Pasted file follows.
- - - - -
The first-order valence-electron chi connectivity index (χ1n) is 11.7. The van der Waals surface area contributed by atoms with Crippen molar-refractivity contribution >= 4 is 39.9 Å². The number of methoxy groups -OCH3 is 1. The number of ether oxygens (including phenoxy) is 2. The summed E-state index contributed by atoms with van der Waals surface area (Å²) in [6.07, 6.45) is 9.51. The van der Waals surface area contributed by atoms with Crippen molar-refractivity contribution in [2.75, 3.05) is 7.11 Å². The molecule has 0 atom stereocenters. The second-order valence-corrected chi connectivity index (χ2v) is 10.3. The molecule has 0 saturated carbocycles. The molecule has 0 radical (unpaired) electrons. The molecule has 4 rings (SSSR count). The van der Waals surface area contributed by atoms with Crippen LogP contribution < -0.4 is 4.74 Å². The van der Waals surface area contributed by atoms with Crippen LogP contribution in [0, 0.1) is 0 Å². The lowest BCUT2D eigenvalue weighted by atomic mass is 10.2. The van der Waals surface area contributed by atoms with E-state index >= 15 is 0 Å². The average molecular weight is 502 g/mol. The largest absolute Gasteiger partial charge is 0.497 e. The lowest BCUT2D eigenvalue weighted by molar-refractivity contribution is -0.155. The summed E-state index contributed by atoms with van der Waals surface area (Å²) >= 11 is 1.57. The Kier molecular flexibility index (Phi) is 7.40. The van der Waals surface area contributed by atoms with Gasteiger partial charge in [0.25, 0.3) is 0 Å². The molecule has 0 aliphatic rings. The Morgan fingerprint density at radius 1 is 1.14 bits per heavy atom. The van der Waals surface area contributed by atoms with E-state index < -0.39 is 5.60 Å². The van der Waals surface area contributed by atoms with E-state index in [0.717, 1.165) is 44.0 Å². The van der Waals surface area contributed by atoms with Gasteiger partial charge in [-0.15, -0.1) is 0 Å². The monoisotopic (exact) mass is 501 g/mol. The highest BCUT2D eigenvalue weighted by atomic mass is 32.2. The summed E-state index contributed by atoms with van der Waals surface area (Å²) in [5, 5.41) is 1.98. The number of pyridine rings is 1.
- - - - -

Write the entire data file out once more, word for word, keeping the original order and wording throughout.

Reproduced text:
The first-order valence-electron chi connectivity index (χ1n) is 11.7. The van der Waals surface area contributed by atoms with Crippen molar-refractivity contribution >= 4 is 39.9 Å². The number of methoxy groups -OCH3 is 1. The number of ether oxygens (including phenoxy) is 2. The summed E-state index contributed by atoms with van der Waals surface area (Å²) in [6.07, 6.45) is 9.51. The van der Waals surface area contributed by atoms with Crippen molar-refractivity contribution in [2.75, 3.05) is 7.11 Å². The molecule has 0 atom stereocenters. The second-order valence-corrected chi connectivity index (χ2v) is 10.3. The molecule has 0 saturated carbocycles. The molecule has 0 radical (unpaired) electrons. The molecule has 4 rings (SSSR count). The van der Waals surface area contributed by atoms with Crippen LogP contribution < -0.4 is 4.74 Å². The van der Waals surface area contributed by atoms with Crippen LogP contribution in [0, 0.1) is 0 Å². The lowest BCUT2D eigenvalue weighted by atomic mass is 10.2. The van der Waals surface area contributed by atoms with E-state index >= 15 is 0 Å². The average molecular weight is 502 g/mol. The largest absolute Gasteiger partial charge is 0.497 e. The lowest BCUT2D eigenvalue weighted by molar-refractivity contribution is -0.155. The summed E-state index contributed by atoms with van der Waals surface area (Å²) >= 11 is 1.57. The Kier molecular flexibility index (Phi) is 7.40. The van der Waals surface area contributed by atoms with Gasteiger partial charge in [0.25, 0.3) is 0 Å². The molecule has 0 aliphatic rings. The Morgan fingerprint density at radius 1 is 1.14 bits per heavy atom. The van der Waals surface area contributed by atoms with E-state index < -0.39 is 5.60 Å². The van der Waals surface area contributed by atoms with E-state index in [0.717, 1.165) is 44.0 Å². The van der Waals surface area contributed by atoms with Gasteiger partial charge in [-0.15, -0.1) is 0 Å². The monoisotopic (exact) mass is 501 g/mol. The highest BCUT2D eigenvalue weighted by atomic mass is 32.2. The summed E-state index contributed by atoms with van der Waals surface area (Å²) in [5, 5.41) is 1.98. The number of pyridine rings is 1.